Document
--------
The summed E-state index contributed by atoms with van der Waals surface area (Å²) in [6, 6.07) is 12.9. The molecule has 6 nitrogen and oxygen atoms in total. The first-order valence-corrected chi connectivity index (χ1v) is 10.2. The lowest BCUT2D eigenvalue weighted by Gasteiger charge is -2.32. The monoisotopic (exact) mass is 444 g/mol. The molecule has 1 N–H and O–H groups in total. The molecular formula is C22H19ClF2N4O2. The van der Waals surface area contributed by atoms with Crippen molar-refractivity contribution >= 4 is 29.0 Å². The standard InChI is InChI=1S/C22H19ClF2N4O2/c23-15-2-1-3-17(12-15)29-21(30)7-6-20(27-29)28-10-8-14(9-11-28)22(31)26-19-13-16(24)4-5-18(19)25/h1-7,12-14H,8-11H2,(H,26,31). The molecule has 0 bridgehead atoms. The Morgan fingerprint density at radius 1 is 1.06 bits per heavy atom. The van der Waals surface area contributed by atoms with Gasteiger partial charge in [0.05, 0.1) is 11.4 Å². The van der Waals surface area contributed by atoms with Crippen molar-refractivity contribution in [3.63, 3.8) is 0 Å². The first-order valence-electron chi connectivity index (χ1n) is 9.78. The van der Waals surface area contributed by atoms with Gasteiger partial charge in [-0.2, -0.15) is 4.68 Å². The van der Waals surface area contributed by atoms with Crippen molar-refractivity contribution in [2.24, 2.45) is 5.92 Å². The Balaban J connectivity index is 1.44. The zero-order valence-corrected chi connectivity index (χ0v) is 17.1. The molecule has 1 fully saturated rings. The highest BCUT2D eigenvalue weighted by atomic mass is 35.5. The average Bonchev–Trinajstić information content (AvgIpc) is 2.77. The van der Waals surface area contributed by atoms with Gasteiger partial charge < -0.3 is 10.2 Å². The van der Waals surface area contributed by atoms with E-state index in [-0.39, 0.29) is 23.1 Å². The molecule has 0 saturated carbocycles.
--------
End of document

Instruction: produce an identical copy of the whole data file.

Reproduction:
The summed E-state index contributed by atoms with van der Waals surface area (Å²) in [6, 6.07) is 12.9. The molecule has 6 nitrogen and oxygen atoms in total. The first-order valence-corrected chi connectivity index (χ1v) is 10.2. The lowest BCUT2D eigenvalue weighted by Gasteiger charge is -2.32. The monoisotopic (exact) mass is 444 g/mol. The molecule has 1 N–H and O–H groups in total. The molecular formula is C22H19ClF2N4O2. The van der Waals surface area contributed by atoms with Crippen molar-refractivity contribution >= 4 is 29.0 Å². The standard InChI is InChI=1S/C22H19ClF2N4O2/c23-15-2-1-3-17(12-15)29-21(30)7-6-20(27-29)28-10-8-14(9-11-28)22(31)26-19-13-16(24)4-5-18(19)25/h1-7,12-14H,8-11H2,(H,26,31). The molecule has 0 bridgehead atoms. The Morgan fingerprint density at radius 1 is 1.06 bits per heavy atom. The van der Waals surface area contributed by atoms with Gasteiger partial charge in [0.05, 0.1) is 11.4 Å². The van der Waals surface area contributed by atoms with Crippen molar-refractivity contribution in [3.63, 3.8) is 0 Å². The first-order valence-electron chi connectivity index (χ1n) is 9.78. The van der Waals surface area contributed by atoms with Gasteiger partial charge in [-0.2, -0.15) is 4.68 Å². The van der Waals surface area contributed by atoms with Crippen molar-refractivity contribution in [2.24, 2.45) is 5.92 Å². The Balaban J connectivity index is 1.44. The zero-order valence-corrected chi connectivity index (χ0v) is 17.1. The molecule has 1 fully saturated rings. The highest BCUT2D eigenvalue weighted by atomic mass is 35.5. The average Bonchev–Trinajstić information content (AvgIpc) is 2.77. The van der Waals surface area contributed by atoms with Gasteiger partial charge < -0.3 is 10.2 Å². The van der Waals surface area contributed by atoms with E-state index in [-0.39, 0.29) is 23.1 Å². The molecule has 0 saturated carbocycles.